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Go regular expressions

last modified July 23, 2020

Go regular expressions tutorial shows how to parse text in Go using regular expressions.

Regular expressions

Regular expressions are used for text searching and more advanced text manipulation. Regular expressions are built into tools including grep and sed, text editors including vi and emacs, programming languages including Go, Java, and Python.

Go has built-in API for working with regular expressions; it is located in regexp package.

A regular expression defines a search pattern for strings. It is used to match text, replace text, or split text. A regular expression may be compiled for better performance. The Go syntax of the regular expressions accepted is the same general syntax used by Perl, Python, and other languages.

Regex examples

The following table shows a couple of regular expression strings.

Regex Meaning
. Matches any single character.
? Matches the preceding element once or not at all.
+ Matches the preceding element once or more times.
* Matches the preceding element zero or more times.
^ Matches the starting position within the string.
$ Matches the ending position within the string.
| Alternation operator.
[abc] Matches a or b, or c.
[a-c] Range; matches a or b, or c.
[^abc] Negation, matches everything except a, or b, or c.
\s Matches white space character.
\w Matches a word character; equivalent to [a-zA-Z_0-9]

Go regex MatchString

The MatchString function reports whether a string contains any match of the regular expression pattern.

matchstring.go
package main

import (
    "fmt"
    "log"
    "regexp"
)

func main() {

    words := [...]string{"Seven", "even", "Maven", "Amen", "eleven"}

    for _, word := range words {

        found, err := regexp.MatchString(".even", word)

        if err != nil {
            log.Fatal(err)
        }

        if found {

            fmt.Printf("%s matches\n", word)
        } else {

            fmt.Printf("%s does not match\n", word)
        }
    }
}

In the example, we have five words in an array. We check which words match the .even regular expression.

words := [...]string{"Seven", "even", "Maven", "Amen", "eleven"}

We have an array of words.

for _, word := range words {

We go through the array of words.

found, err := regexp.MatchString(".even", word)

We check if the current word matches the regular expression with MatchString. We have the .even regular expression. The dot (.) metacharacter stands for any single character in the text.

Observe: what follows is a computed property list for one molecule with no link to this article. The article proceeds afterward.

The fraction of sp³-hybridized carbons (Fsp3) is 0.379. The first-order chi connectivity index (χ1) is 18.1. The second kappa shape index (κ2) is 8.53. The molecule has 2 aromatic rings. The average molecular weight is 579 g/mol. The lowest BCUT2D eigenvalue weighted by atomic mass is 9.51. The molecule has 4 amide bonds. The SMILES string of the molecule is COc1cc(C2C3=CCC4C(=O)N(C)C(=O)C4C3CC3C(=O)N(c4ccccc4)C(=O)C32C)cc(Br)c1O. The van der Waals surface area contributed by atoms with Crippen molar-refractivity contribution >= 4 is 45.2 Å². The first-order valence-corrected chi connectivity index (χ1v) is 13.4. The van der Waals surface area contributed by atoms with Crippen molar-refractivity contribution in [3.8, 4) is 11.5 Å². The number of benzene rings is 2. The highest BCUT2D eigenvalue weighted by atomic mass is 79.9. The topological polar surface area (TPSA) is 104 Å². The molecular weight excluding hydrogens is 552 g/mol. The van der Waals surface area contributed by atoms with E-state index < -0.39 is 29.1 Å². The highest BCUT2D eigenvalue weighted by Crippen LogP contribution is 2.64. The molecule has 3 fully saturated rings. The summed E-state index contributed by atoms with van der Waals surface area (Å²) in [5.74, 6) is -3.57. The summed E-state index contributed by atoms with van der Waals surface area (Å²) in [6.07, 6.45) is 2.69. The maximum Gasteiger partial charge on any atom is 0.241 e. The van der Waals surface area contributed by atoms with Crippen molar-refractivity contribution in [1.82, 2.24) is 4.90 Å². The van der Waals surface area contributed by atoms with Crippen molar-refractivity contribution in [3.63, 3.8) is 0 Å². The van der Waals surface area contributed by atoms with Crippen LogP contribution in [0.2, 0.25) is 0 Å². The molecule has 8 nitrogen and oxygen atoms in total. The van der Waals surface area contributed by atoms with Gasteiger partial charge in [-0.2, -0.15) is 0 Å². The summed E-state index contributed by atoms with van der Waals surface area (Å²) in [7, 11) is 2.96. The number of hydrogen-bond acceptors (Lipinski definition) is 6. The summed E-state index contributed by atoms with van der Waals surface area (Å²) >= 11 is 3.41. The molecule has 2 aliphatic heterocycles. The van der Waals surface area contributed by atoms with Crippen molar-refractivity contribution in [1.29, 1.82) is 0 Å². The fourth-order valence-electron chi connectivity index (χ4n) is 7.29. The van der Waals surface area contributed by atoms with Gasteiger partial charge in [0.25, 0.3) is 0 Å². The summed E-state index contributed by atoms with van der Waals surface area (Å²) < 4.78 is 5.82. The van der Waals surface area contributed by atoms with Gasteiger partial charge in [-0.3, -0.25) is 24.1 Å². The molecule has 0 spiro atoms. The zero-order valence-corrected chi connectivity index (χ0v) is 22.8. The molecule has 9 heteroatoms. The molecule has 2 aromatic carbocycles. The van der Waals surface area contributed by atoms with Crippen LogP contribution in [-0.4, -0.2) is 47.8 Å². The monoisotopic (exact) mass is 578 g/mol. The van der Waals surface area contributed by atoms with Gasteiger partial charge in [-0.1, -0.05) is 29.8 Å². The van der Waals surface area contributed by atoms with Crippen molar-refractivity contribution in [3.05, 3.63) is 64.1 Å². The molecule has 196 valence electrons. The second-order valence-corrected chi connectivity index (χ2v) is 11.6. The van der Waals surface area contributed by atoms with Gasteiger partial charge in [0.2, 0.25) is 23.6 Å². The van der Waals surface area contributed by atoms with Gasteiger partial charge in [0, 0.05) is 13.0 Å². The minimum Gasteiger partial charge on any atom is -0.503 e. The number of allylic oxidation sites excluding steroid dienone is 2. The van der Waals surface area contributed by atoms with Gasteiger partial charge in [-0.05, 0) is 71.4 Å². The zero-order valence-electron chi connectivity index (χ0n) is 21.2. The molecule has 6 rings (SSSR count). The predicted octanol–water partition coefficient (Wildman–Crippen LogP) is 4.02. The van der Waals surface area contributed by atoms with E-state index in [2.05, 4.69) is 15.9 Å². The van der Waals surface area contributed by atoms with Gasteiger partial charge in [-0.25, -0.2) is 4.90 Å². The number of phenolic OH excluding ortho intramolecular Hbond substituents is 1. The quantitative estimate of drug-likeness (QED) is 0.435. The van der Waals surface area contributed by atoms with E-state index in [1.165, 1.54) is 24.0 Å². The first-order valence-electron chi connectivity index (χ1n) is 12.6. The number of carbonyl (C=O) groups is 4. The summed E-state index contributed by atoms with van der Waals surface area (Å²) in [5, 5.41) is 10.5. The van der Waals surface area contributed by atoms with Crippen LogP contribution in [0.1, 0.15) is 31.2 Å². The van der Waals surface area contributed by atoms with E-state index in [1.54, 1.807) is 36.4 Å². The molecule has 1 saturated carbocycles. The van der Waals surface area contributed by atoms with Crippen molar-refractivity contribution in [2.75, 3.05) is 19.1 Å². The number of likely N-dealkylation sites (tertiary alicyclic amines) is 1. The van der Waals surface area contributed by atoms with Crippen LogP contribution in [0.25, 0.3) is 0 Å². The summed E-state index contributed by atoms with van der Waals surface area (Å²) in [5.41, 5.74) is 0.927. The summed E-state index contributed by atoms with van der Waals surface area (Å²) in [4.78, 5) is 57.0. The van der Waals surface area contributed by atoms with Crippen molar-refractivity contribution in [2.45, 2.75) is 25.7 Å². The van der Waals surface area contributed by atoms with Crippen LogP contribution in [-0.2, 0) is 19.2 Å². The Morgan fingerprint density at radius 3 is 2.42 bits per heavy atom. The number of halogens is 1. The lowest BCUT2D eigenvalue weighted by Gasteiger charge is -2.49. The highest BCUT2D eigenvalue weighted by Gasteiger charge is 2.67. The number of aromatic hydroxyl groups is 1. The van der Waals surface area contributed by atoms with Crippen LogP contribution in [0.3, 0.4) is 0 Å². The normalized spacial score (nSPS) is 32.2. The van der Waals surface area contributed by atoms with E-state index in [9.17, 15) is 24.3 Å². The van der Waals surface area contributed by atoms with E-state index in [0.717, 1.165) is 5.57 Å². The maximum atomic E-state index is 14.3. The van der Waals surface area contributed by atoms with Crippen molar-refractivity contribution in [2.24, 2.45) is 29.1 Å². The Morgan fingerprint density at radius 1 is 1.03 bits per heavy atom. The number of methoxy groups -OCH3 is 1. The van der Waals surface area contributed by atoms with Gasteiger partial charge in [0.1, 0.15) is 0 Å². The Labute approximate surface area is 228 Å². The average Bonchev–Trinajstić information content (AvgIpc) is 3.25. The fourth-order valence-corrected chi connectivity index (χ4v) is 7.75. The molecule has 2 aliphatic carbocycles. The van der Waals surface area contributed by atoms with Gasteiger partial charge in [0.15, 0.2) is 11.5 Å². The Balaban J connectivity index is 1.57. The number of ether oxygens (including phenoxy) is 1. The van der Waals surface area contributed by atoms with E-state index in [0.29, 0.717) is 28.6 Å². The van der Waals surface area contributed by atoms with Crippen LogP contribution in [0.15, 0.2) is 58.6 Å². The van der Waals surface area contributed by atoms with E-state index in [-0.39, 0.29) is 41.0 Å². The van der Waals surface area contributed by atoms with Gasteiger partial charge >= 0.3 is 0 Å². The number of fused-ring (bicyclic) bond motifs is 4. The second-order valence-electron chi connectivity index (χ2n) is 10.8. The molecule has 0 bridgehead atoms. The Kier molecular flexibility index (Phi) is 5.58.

if found {

    fmt.Printf("%s matches\n", word)
} else {

    fmt.Printf("%s does not match\n", word)
}

We print if of the word matches the regular expression or not.

$ go run matchstring.go 
Seven matches
even does not match
Maven does not match
Amen does not match
eleven matches

Two words in the array match the our regular expression.

Go compiled regular expression

The Compile function parses a regular expression and returns, if successful, a Regexp object that can be used to match against text. Compiled regular expressions yield faster code.

The MustCompile function is a convenience function which compiles a regular expression and panics if the expression cannot be parsed.

compiled.go
package main

import (
    "fmt"
    "log"
    "regexp"
)

func main() {

    words := [...]string{"Seven", "even", "Maven", "Amen", "eleven"}

    re, err := regexp.Compile(".even")

    if err != nil {
        log.Fatal(err)
    }

    for _, word := range words {

        found := re.MatchString(word)

        if found {

            fmt.Printf("%s matches\n", word)
        } else {

            fmt.Printf("%s does not match\n", word)
        }
    }
}

In the example, we used a compiled regular expression.

re, err := regexp.Compile(".even")

We compile the regular expression with Compile.

found := re.MatchString(word)

The MatchString function is called on the returned regex object.

compiled2.go
package main

import (
    "fmt"
    "regexp"
)

func main() {

    words := [...]string{"Seven", "even", "Maven", "Amen", "eleven"}

    re := regexp.MustCompile(".even")

    for _, word := range words {

        found := re.MatchString(word)

        if found {

            fmt.Printf("%s matches\n", word)
        } else {

            fmt.Printf("%s does not match\n", word)
        }
    }
}

The example is simplified with MustCompile.

Go regex FindAllString

The FindAllString function returns a slice of all successive matches of the regular expression.

findall.go
package main

import (
    "fmt"
    "os"
    "regexp"
)

func main() {

    var content = `Foxes are omnivorous mammals belonging to several genera 
of the family Canidae. Foxes have a flattened skull, upright triangular ears, 
a pointed, slightly upturned snout, and a long bushy tail. Foxes live on every 
continent except Antarctica. By far the most common and widespread species of 
fox is the red fox.`

    re := regexp.MustCompile("(?i)fox(es)?")

    found := re.FindAllString(content, -1)

    fmt.Printf("%q\n", found)

    if found == nil {
        fmt.Printf("no match found\n")
        os.Exit(1)
    }

    for _, word := range found {
        fmt.Printf("%s\n", word)
    }

}

In the example, we find all occurrences of the word fox, including its plural form.

re := regexp.MustCompile("(?i)fox(es)?")

With the (?i) syntax, the regular expression is case insensitive. The (es)? indicates that "es" characters might be included zero times or once.

found := re.FindAllString(content, -1)